Hiroshima and Nagasaki are in the news, and for good reason: They mark the first use of nuclear weapons — to bring an end to World War II — and the dawn of the nuclear age.
I was 6 years old when the bomb was dropped and the war ended. Five of my uncles and one of my aunts were in the war. My aunt was an Army nurse and accompanied the first units into Dachau, the notorious German death camp. She acquired many gruesome photographs and the Dachau guest register, signed by Reichsminister Himmler and other Nazi VIPs who visited the camp.
I visited Dachau during a trip to Munich a few years ago. It was a horrible reminder of how totalitarian governments start wars and kill their own people and why it is important never to forget what happened there.
One of my uncles served in the Pacific, one was a B-24 bomber pilot, one was in the Navy. My father worked in a factory that made heating equipment but was converted to make munitions. He figured out a new way to make Howitzer shells — faster and cheaper. He got an award for that and was always proud of it. I was always proud of my dad and my aunt and uncles and the many sacrifices they made to fight fascism in Europe and Asia.
I lived in Lebanon, Ind., at the time, and even though we were hundreds of miles from a coast, I remember the periodic air raid drills. I also remember rationing stamps for food and clothing. So the war was very real to me, even as a child.
But nothing was more real or dramatic or heart-wrenching than the day we were visiting my aunt in Crawfordsville, Ind. Late in the morning — we were just finishing breakfast, as I recall — there was a knock at the door. It was a Western Union boy with the dreaded telegram from the Department of the Army: “We regret to inform you that… ” I will never forget the deep anguish of my aunt and our entire family that day in 1944.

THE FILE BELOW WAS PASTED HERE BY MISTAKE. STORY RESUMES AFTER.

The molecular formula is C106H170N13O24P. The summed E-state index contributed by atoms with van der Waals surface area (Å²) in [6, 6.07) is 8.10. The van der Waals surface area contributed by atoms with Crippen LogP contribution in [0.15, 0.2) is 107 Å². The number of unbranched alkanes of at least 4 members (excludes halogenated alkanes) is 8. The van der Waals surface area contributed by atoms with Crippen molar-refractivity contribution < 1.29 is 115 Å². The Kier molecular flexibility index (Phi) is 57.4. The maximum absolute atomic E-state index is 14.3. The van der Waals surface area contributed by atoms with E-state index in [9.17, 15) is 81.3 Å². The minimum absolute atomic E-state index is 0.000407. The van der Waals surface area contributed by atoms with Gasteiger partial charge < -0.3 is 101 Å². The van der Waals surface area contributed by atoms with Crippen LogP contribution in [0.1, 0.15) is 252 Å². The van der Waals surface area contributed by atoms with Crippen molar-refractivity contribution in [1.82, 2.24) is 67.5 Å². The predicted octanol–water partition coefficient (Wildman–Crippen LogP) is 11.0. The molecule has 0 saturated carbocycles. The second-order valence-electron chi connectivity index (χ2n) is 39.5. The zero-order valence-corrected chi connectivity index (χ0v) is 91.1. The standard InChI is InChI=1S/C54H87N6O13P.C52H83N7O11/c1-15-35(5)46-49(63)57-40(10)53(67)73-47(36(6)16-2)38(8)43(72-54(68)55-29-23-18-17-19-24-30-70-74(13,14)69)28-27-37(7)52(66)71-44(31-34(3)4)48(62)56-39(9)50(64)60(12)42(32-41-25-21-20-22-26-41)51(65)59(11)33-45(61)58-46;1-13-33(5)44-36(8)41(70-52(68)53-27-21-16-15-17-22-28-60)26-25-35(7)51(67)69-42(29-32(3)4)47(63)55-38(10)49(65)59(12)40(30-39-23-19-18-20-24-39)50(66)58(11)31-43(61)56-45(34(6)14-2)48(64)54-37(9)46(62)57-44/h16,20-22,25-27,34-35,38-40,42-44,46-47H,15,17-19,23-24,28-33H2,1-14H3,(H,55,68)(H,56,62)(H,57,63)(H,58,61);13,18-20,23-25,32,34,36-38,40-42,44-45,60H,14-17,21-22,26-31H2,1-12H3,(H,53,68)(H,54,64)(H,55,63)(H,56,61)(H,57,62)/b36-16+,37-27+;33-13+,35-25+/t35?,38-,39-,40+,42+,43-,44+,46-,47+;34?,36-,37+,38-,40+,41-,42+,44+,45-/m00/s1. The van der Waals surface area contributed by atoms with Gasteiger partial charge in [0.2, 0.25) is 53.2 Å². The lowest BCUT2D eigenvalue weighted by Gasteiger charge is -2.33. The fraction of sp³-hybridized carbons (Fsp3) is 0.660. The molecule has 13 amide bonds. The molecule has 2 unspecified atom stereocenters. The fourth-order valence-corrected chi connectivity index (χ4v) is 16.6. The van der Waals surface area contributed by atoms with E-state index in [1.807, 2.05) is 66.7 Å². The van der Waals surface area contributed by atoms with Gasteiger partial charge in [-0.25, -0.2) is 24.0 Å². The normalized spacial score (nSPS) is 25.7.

Her son and I grew close over the years, more like brothers than cousins. Constantly over these past 51 years I have thought about the uncle and father and husband who never came home — and what all of us missed by his sacrifice for freedom.
I visited his grave at the American cemetery in Luxembourg a few years ago. It was a moving and memorable experience — beginning with the fact that the teen-age cashier at a roadside restaurant in the south of Belgium knew exactly where the American cemetery was located and said, after giving me directions, “It’s good for us that the Americans carne to help.”
So, the muted celebration of WW II victories by America’s revisionist historians and, especially, the deconstruction of the history surrounding the decision to use the atomic bomb are infuriating — including the Smithsonian’s quashed plan to show the Enola Gay (the B-29 that dropped the Hiroshima bomb) along with gruesome accounts of the Japanese sufferers of radiation burns, but no mention of the fact that Japan started the war with a sneak attack on Pearl Harbor or of Japanese atrocities such as the Rape of Nanking or the Bataan Death March or of huge casualties at Iwo Jima, where 21,000 of 22,000 Japanese defenders fought to the death rather than surrender.
TV newsman David Brinkley, a working reporter during the war, said it best last Sunday: “Harry Truman did what he had to do. The results were quite horrifying. But the war itself was quite horrifying. He had in mind stopping the war…and it did.”